Cotton is part of the broader California agricultural system wherein shifting practices opens pathways for whole systems regeneration. For the past year, and throughout a planting cycle, Fibershed has been visiting cotton growers throughout Northern and Central California in an effort to understand the system as it is. This is an examination formed through proximity and a commitment sealed through mutuality: we share the responsibility from soil to skin to deconstruct the narratives around this favored fiber and dig deep into what it could look like to restore the soil undergirding this system. This series on cotton explores the stories of several innovators and creative minds, examining cotton as it is in our home community to understand our collective opportunity to shift practices from soil to soil.

Photographed by Paige Green

Cleaner Cotton tour

Cotton encouraged John Teixeira to consider organic farming, back in the late 1980s.

“It was the only thing I knew, transitioning from cotton that was conventional to organic. But I couldn’t find anyone that wanted to buy that cotton,” he says looking back. “They didn’t even know how to deal with it. It was a hard learning experience.”

But fast forward two decades and Teixeira who owns and operates Lone Willow Ranch, a 90-acre property that is Demeter-certified biodynamic, is taking his understanding of regenerative agriculture further by working to cycle all the necessary nutrients from within the boundaries of the farm, and forgoing foreign inputs.

Teixeira’s home ranch is situated on the banks of the San Joaquin River in the small rural community of Firebaugh, California. He works both at this location and also contributes to the decision making and practice implementation on his larger scale family farm known as Teixeira & Sons LLC.  Teixeira & Sons has been one of the key stakeholder farms within the Sustainable Cotton Project: the farm grows as much as 2800 acres of cotton and they have continued to encourage and implement ecologically thoughtful practices throughout their tenure in the region.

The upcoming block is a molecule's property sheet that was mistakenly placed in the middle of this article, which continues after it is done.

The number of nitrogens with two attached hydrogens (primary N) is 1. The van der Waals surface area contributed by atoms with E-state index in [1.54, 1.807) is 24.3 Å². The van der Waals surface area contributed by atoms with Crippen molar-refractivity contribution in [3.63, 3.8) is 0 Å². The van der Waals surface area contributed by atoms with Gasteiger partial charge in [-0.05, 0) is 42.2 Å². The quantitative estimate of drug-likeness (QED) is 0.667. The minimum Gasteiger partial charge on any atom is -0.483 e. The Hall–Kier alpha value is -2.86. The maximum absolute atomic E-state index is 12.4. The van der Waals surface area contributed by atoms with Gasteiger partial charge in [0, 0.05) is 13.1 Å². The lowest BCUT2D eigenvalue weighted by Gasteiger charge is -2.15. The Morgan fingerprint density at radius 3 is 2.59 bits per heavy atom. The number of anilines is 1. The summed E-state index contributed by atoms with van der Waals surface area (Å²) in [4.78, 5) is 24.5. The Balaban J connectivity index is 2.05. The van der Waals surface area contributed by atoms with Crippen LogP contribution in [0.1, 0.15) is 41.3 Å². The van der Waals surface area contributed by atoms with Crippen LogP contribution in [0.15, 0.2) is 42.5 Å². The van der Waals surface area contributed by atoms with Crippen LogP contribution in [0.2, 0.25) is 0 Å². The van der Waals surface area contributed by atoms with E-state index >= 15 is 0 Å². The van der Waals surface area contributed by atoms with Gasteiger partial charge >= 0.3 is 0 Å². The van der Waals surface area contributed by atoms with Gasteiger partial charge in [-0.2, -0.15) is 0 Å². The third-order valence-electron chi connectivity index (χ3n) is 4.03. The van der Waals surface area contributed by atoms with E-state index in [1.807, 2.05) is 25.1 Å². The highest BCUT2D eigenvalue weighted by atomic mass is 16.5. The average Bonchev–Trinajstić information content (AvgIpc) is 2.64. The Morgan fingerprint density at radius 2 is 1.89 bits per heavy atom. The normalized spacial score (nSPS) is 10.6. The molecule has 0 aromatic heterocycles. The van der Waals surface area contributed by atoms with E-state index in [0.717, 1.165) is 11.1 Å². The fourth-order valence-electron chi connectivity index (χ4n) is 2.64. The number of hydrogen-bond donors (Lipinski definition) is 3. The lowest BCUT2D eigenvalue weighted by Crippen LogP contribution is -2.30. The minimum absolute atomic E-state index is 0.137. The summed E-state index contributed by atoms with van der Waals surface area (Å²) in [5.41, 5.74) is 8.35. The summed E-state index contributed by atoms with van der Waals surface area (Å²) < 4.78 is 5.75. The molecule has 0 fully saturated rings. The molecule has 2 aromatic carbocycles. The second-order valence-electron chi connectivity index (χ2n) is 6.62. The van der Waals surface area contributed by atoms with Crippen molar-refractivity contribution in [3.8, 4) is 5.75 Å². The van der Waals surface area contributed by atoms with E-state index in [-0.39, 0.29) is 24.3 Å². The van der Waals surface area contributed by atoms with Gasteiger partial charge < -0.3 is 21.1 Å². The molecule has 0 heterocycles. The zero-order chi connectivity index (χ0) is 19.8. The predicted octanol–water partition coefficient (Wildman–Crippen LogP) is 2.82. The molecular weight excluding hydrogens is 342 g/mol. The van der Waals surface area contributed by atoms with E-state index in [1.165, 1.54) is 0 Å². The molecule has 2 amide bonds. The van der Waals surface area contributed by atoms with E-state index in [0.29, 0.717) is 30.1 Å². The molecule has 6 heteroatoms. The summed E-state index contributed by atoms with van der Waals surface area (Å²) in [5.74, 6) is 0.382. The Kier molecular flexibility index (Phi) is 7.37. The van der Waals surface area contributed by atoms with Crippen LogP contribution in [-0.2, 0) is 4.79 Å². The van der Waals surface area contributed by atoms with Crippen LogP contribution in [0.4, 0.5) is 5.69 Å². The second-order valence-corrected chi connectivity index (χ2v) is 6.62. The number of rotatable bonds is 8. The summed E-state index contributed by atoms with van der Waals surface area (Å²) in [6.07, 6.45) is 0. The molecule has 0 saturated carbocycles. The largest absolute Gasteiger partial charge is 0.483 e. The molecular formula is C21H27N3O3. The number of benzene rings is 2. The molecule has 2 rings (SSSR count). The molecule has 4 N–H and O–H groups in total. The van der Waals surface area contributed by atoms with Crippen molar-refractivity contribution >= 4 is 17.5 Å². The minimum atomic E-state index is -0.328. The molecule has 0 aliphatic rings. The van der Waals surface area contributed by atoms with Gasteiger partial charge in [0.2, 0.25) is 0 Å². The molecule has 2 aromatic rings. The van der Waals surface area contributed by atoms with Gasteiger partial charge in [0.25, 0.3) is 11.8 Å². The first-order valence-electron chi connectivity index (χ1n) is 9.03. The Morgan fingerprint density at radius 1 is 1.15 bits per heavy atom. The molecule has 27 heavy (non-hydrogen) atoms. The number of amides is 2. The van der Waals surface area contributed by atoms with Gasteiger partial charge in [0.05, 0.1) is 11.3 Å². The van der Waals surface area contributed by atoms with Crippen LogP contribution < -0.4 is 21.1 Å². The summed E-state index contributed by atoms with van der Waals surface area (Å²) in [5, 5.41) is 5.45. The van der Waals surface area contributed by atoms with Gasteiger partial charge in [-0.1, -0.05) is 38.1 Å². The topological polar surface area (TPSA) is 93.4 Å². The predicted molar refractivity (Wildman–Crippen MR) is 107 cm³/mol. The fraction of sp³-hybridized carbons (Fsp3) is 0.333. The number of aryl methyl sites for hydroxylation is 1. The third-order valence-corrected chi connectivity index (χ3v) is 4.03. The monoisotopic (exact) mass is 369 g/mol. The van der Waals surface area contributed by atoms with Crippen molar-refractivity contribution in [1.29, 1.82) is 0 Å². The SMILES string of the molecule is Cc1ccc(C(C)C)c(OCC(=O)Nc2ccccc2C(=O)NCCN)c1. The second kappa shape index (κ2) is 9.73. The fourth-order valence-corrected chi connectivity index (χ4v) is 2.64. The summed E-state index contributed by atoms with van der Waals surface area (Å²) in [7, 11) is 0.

The Sustainable Cotton Project began in 1996 and has concentrated on creating a high-quality cotton fiber in the US that’s free of the most toxic pesticides and herbicides. Though not certified organic, it’s eliminated the most dangerous chemicals, and helped farmers connect with manufacturers under the Cleaner Cotton™ branding.

Teixiera’s understanding of sustainable agriculture has evolved over the years; more recently it’s culminated into a passion for biodynamic, because it encourages a farm to be self-sufficient.

“I don’t have to buy nitrogen, I just grew it. And that’s the key to organics of the future,” he says. “That’s also money in the bank.”

His farming philosophy at Lone Willow Ranch, which he refers to as his ‘oasis,’ is to use what’s already on the ranch, not add to it. His goal is to be 100 percent self-sufficient — no external inputs.

After having grown tomatoes, grains, cotton, and a variety of other cash crops, Teixeira added animals and livestock to the mix. His first investment was in goats. Then he added pigs. Then a few cows. But they all come with a purpose, he says. “The animals can do some of the farming, and take that workload off us, the farmers.”

Lone Willow Ranch, Firebaugh

He’s referring to their grazing: as these animals eat through some of the grains and cover crops that grow on the farm, they allow for “natural” tillage. This helps keep carbon in the soil, producing a more nutrient-dense soil for him to grow cash crops the next season. The animals also produce manure, which only adds to the soil’s richness.

By having his livestock feed off of what’s grown right there on the farm, he’s not spending a lot of money buying for them. Plus, he puts them to work, by eating their way through his fields, leaving him with soil that retains water better.